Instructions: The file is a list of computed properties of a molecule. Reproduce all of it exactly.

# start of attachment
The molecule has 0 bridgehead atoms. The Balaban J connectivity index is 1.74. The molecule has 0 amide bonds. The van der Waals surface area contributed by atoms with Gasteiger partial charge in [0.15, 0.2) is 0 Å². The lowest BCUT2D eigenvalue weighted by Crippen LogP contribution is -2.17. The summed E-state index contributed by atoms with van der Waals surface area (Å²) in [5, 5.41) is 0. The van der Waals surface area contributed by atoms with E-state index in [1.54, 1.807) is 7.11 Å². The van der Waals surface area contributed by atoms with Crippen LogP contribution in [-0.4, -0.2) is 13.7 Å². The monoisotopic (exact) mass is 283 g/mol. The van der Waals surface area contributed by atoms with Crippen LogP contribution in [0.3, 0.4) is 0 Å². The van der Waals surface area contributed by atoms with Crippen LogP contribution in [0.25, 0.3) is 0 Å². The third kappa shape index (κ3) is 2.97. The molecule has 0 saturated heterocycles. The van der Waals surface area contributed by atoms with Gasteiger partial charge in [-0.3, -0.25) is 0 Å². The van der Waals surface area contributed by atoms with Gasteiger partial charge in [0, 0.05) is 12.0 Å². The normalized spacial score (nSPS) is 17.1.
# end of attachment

The molecule has 0 bridgehead atoms. The Balaban J connectivity index is 1.74. The molecule has 0 amide bonds. The van der Waals surface area contributed by atoms with Gasteiger partial charge in [0.15, 0.2) is 0 Å². The lowest BCUT2D eigenvalue weighted by Crippen LogP contribution is -2.17. The summed E-state index contributed by atoms with van der Waals surface area (Å²) in [5, 5.41) is 0. The van der Waals surface area contributed by atoms with E-state index in [1.54, 1.807) is 7.11 Å². The van der Waals surface area contributed by atoms with Crippen LogP contribution in [-0.4, -0.2) is 13.7 Å². The monoisotopic (exact) mass is 283 g/mol. The van der Waals surface area contributed by atoms with Crippen LogP contribution in [0.3, 0.4) is 0 Å². The van der Waals surface area contributed by atoms with Crippen LogP contribution in [0.25, 0.3) is 0 Å². The third kappa shape index (κ3) is 2.97. The molecule has 0 saturated heterocycles. The van der Waals surface area contributed by atoms with Gasteiger partial charge in [-0.3, -0.25) is 0 Å². The van der Waals surface area contributed by atoms with Gasteiger partial charge in [0, 0.05) is 12.0 Å². The normalized spacial score (nSPS) is 17.1.